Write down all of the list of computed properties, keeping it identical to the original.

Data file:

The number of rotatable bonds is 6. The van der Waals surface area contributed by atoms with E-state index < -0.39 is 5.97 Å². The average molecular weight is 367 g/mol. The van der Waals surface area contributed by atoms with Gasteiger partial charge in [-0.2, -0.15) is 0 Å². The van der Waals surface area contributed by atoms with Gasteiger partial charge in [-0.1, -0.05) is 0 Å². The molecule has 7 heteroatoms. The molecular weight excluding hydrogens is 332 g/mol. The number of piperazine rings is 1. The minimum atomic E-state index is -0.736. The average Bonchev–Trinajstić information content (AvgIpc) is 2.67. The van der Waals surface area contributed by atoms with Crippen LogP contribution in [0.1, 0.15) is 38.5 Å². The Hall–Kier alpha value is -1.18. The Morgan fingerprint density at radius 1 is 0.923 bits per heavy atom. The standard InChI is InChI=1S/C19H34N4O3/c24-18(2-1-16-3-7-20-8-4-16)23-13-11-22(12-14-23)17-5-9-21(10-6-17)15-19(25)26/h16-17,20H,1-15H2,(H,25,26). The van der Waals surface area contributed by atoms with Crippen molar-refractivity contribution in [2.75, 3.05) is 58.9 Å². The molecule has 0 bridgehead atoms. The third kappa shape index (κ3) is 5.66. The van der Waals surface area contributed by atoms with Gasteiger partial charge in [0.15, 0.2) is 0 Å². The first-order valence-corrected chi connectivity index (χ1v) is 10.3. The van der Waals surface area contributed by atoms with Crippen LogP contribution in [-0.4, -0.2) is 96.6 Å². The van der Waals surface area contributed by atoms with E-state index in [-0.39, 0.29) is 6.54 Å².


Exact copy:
The number of rotatable bonds is 6. The van der Waals surface area contributed by atoms with E-state index < -0.39 is 5.97 Å². The average molecular weight is 367 g/mol. The van der Waals surface area contributed by atoms with Gasteiger partial charge in [-0.2, -0.15) is 0 Å². The van der Waals surface area contributed by atoms with Gasteiger partial charge in [-0.1, -0.05) is 0 Å². The molecule has 7 heteroatoms. The molecular weight excluding hydrogens is 332 g/mol. The number of piperazine rings is 1. The minimum atomic E-state index is -0.736. The average Bonchev–Trinajstić information content (AvgIpc) is 2.67. The van der Waals surface area contributed by atoms with Crippen LogP contribution in [0.1, 0.15) is 38.5 Å². The Hall–Kier alpha value is -1.18. The Morgan fingerprint density at radius 1 is 0.923 bits per heavy atom. The standard InChI is InChI=1S/C19H34N4O3/c24-18(2-1-16-3-7-20-8-4-16)23-13-11-22(12-14-23)17-5-9-21(10-6-17)15-19(25)26/h16-17,20H,1-15H2,(H,25,26). The van der Waals surface area contributed by atoms with Crippen molar-refractivity contribution in [2.75, 3.05) is 58.9 Å². The molecule has 0 bridgehead atoms. The third kappa shape index (κ3) is 5.66. The van der Waals surface area contributed by atoms with Gasteiger partial charge in [0.15, 0.2) is 0 Å². The first-order valence-corrected chi connectivity index (χ1v) is 10.3. The van der Waals surface area contributed by atoms with Crippen LogP contribution in [-0.4, -0.2) is 96.6 Å². The van der Waals surface area contributed by atoms with E-state index in [-0.39, 0.29) is 6.54 Å².